The International Monetary Fund (IMF) has revised its growth estimates upwards for the Spanish economy for the next two years, so Spain is now the European country which is growing the most, and number two amongst the developed markets, after the US.
IMF and Spain
What was a surprise in the IMF’s updated growth estimates was the correction made to the growth forecast for Spain this year (-0.1 pp to 2.4%) given “the impact of greater political uncertainty on confidence and demand.”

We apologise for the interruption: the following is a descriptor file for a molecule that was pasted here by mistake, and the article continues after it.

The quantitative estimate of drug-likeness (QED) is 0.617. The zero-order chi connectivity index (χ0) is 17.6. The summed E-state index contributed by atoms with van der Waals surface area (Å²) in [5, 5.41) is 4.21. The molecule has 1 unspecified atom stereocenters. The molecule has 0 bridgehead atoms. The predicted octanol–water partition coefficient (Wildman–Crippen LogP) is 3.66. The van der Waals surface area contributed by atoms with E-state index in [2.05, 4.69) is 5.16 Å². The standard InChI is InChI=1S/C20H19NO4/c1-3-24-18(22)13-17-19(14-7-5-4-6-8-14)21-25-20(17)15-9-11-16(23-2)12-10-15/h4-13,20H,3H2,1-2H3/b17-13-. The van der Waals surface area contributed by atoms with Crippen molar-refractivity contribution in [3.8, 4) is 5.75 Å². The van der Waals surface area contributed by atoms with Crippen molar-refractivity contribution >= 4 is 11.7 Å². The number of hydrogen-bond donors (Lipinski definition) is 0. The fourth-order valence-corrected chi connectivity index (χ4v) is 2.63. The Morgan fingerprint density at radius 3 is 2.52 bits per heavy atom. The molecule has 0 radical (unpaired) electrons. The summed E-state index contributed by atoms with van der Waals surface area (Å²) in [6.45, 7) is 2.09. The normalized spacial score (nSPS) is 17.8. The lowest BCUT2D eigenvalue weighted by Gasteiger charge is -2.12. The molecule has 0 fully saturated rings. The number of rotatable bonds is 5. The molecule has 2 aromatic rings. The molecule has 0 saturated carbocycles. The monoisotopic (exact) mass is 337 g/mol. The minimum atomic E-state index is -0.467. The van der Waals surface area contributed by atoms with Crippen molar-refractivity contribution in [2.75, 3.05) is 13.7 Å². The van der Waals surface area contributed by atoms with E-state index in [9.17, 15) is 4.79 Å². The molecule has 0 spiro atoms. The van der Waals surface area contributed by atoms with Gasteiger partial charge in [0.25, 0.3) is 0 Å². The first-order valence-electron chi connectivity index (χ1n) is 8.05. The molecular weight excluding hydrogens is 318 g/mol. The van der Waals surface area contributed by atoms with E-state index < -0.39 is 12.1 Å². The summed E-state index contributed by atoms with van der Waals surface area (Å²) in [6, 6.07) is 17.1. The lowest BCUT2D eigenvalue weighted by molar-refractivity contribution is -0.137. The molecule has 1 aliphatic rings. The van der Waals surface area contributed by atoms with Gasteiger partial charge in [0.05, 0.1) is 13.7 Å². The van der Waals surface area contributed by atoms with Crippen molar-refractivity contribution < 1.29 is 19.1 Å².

The Corner | April 18, 2015 | The IMF raised growth expectations for all the major economies in the Eurozone – especially Spain to 2.5% in 2015 and 2% in 2016- and for Japan. The new figures, the sixth improved forecast in a row– are more aligned with Madrid expectations (2%, although the Minister of Economy even forecasts a 3% growth). Low oil prices, the euro depreciation and the ECB’s monthly liquidity shots are the three aces of the Spanish government, who is hoping to retain the power in the next general election despite the popularity of new parties.